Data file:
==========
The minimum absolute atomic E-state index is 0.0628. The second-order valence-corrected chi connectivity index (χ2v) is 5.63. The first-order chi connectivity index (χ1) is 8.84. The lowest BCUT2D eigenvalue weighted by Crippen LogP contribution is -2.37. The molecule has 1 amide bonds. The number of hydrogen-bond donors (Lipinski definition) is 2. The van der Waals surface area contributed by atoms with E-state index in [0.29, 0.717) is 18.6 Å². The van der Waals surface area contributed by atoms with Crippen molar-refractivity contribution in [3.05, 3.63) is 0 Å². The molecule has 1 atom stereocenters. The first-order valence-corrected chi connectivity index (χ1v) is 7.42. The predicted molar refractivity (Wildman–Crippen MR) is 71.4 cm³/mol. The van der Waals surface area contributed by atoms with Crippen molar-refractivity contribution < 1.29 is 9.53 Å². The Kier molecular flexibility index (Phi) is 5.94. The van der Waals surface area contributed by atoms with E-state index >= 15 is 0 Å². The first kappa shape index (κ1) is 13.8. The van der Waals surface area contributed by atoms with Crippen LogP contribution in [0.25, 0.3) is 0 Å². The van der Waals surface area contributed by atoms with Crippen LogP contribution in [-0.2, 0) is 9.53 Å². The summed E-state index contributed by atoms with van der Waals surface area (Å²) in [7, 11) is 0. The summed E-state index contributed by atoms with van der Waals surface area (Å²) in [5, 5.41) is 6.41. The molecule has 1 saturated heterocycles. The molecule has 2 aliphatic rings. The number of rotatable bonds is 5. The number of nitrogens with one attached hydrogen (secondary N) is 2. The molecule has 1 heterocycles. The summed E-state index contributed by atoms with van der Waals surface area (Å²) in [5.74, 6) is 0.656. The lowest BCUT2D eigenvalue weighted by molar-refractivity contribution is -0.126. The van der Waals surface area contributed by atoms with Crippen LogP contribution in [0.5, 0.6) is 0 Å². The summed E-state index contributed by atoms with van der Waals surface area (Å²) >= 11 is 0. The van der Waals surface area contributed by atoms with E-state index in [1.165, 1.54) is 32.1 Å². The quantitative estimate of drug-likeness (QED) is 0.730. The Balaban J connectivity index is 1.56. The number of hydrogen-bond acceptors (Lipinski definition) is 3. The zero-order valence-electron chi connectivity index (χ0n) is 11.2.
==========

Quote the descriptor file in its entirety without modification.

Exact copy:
The minimum absolute atomic E-state index is 0.0628. The second-order valence-corrected chi connectivity index (χ2v) is 5.63. The first-order chi connectivity index (χ1) is 8.84. The lowest BCUT2D eigenvalue weighted by Crippen LogP contribution is -2.37. The molecule has 1 amide bonds. The number of hydrogen-bond donors (Lipinski definition) is 2. The van der Waals surface area contributed by atoms with E-state index in [0.29, 0.717) is 18.6 Å². The van der Waals surface area contributed by atoms with Crippen molar-refractivity contribution in [3.05, 3.63) is 0 Å². The molecule has 1 atom stereocenters. The first-order valence-corrected chi connectivity index (χ1v) is 7.42. The predicted molar refractivity (Wildman–Crippen MR) is 71.4 cm³/mol. The van der Waals surface area contributed by atoms with Crippen molar-refractivity contribution < 1.29 is 9.53 Å². The Kier molecular flexibility index (Phi) is 5.94. The van der Waals surface area contributed by atoms with E-state index >= 15 is 0 Å². The first kappa shape index (κ1) is 13.8. The van der Waals surface area contributed by atoms with Crippen LogP contribution in [0.25, 0.3) is 0 Å². The van der Waals surface area contributed by atoms with Crippen LogP contribution in [-0.2, 0) is 9.53 Å². The summed E-state index contributed by atoms with van der Waals surface area (Å²) in [7, 11) is 0. The summed E-state index contributed by atoms with van der Waals surface area (Å²) in [5, 5.41) is 6.41. The molecule has 1 saturated heterocycles. The molecule has 2 aliphatic rings. The number of rotatable bonds is 5. The number of nitrogens with one attached hydrogen (secondary N) is 2. The molecule has 1 heterocycles. The summed E-state index contributed by atoms with van der Waals surface area (Å²) in [5.74, 6) is 0.656. The lowest BCUT2D eigenvalue weighted by molar-refractivity contribution is -0.126. The van der Waals surface area contributed by atoms with Crippen LogP contribution in [0.5, 0.6) is 0 Å². The summed E-state index contributed by atoms with van der Waals surface area (Å²) >= 11 is 0. The van der Waals surface area contributed by atoms with E-state index in [1.165, 1.54) is 32.1 Å². The quantitative estimate of drug-likeness (QED) is 0.730. The Balaban J connectivity index is 1.56. The number of hydrogen-bond acceptors (Lipinski definition) is 3. The zero-order valence-electron chi connectivity index (χ0n) is 11.2.